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Discussion Starter #1
I picked up a BPD marked Bankers Special in .38 S&W made in 1935 at a gun show yesterday. It was cheap, so I grabbed it without doing any research.

Couple of questions:

1. Does BPD stand for Boston PD? The rack number is pretty high, so I assumed it had to be a large police department.
2. Since Bankers to my knowledge never came with Coltwood grips, was Boston PD known to put them on duty guns?

Thank you!

WW

bpd1.jpg bpd2.jpg
 

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Nice find. I've seen some Boston PD Bakers Specials before, so it could be.
 

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Discussion Starter #4 (Edited)
Yes I do know that the stocks are later. Before I get correct period stocks, I was wondering whether possibly BPD used Coltwoods on issued guns. If that were true, it would make sense to keep them.
 

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There is a forum member here who goes by "Ben Cartwright SASS" who specializes in Boston PD guns. If you PM him, he can probably best answer your question. Do a search for "Boston Police", and you'll find some of his posts.
 

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Discussion Starter #8
Thanks. I've already been looking for correct stocks. So far have not been able to find round butt ones with pre-war medals, but will keep looking.
 

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WW
I would agree with a high degree of certainty that this BS is a Boston gun, the numbering is consistent. Of course the only way to truly tell is to get it lettered. I also have two BS's a round and a square butt, and a few other Boston guns, about 30+ at this point. Some day soon I will do a complete family portrait! One thing of note is that there were several towns around the country that also used BPD, Bnghamton NY, Bloomfield NJ, Brownsville TX, and others, that is why if you are really concerned about the dept a letter is needed.

On the grips, all the BS's I have seen have a lot of wear on the grips and sometimes they got replaced. One thing about Boston they were a very cheap department and would replace grips with whatever was at hand, Colt or aftermarket. To my mind the odds are that the grips may very well have been replaced by the armorers at Boston PD. My pre-war Colt Woodsman's are a case in point, at some point in their "service" life both had aftermarket grips put on them, I am leaving them as is because that is how they came from the department.

To show how cheap BPD was (and is) a friend of mine was in the armory in the late 70's and the armorers where taking a HACKSAW to a couple 12 gauge side by sides and cutting the barrels down to about 14 inches for the undercover bank response them so they could hang them under overcoats and whip them out and blast any bank robbers as they came out the door of the bank. I also know they cut down 4 inch barrels to make snubby's. My S&W Victories where stamped at the armory so hard it bent the backstraps!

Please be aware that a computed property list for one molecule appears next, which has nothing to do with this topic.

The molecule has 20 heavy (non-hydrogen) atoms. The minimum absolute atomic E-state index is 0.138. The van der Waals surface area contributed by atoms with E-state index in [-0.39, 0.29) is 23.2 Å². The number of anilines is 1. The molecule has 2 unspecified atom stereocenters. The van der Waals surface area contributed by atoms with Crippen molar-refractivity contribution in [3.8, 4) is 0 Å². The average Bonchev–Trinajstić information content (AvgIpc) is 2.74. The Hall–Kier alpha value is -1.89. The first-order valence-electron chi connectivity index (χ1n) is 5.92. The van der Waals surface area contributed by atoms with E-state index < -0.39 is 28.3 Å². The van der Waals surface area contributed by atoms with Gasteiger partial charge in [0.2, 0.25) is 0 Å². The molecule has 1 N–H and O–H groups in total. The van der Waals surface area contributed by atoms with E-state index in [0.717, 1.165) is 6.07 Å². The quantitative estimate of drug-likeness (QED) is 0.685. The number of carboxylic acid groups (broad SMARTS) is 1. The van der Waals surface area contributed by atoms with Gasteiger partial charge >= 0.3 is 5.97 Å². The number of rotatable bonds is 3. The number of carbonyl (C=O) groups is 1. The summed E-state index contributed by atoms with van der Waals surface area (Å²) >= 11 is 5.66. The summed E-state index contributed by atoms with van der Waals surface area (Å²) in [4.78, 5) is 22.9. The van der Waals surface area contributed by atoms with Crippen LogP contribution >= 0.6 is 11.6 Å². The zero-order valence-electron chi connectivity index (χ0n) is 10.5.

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Ben, That is quite a collection of BPD guns!! Do you have/had a connection to that department?
Not really, some friends on it. I was with Westwood MA in the early 80's, we used Smith Model 10's. I started to collect police guns and then realized there are so many out there I had to specialize and decided on Boston as it is the oldest Dept. and is local AND they mark all their guns.
 

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Yes I do know that the stocks are later. Before I get correct period stocks, I was wondering whether possibly BPD used Coltwoods on issued guns. If that were true, it would make sense to keep them.
No.


A set of correct pre war checkered round butt walnut stocks will set you back some money.
You can always sell the Coltwood plastic stocks if you're short of money. Expect to get $80-$100 for them if they have no cracks in them. They are collectable in and of themselves, as 90% of the people that bought Colts during the Coltwood period of 1947-1954 took them off and replaced them with real walnut stocks as soon as they could. Industry and science touted plastics as the new "miracle material" in the 50s but the public just didn't buy into that.
They are also not very durable, which also accounts for them being hard to find today.

Very nice Bankers Special. To me this is more desireable than one of the R.M.S. P.O. guns, having been a Boston P.D. gun. The Post Office bought the majority of the Bankers Special, so yours is a bit more unique.
 

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No.


A set of correct pre war checkered round butt walnut stocks will set you back some money.
You can always sell the Coltwood plastic stocks if you're short of money. Expect to get $80-$100 for them if they have no cracks in them. They are collectable in and of themselves, as 90% of the people that bought Colts during the Coltwood period of 1947-1954 took them off and replaced them with real walnut stocks as soon as they could. Industry and science touted plastics as the new "miracle material" in the 50s but the public just didn't buy into that.
They are also not very durable, which also accounts for them being hard to find today.

Very nice Bankers Special. To me this is more desireable than one of the R.M.S. P.O. guns, having been a Boston P.D. gun. The Post Office bought the majority of the Bankers Special, so yours is a bit more unique.
WINSTON is never "SHORT ON MONEY"...he just likes to BUY at WHOLESALE :rolleyes: :rolleyes: :rolleyes:....RETAIL is for guys like ME :cool: :cool: :cool: RR
 
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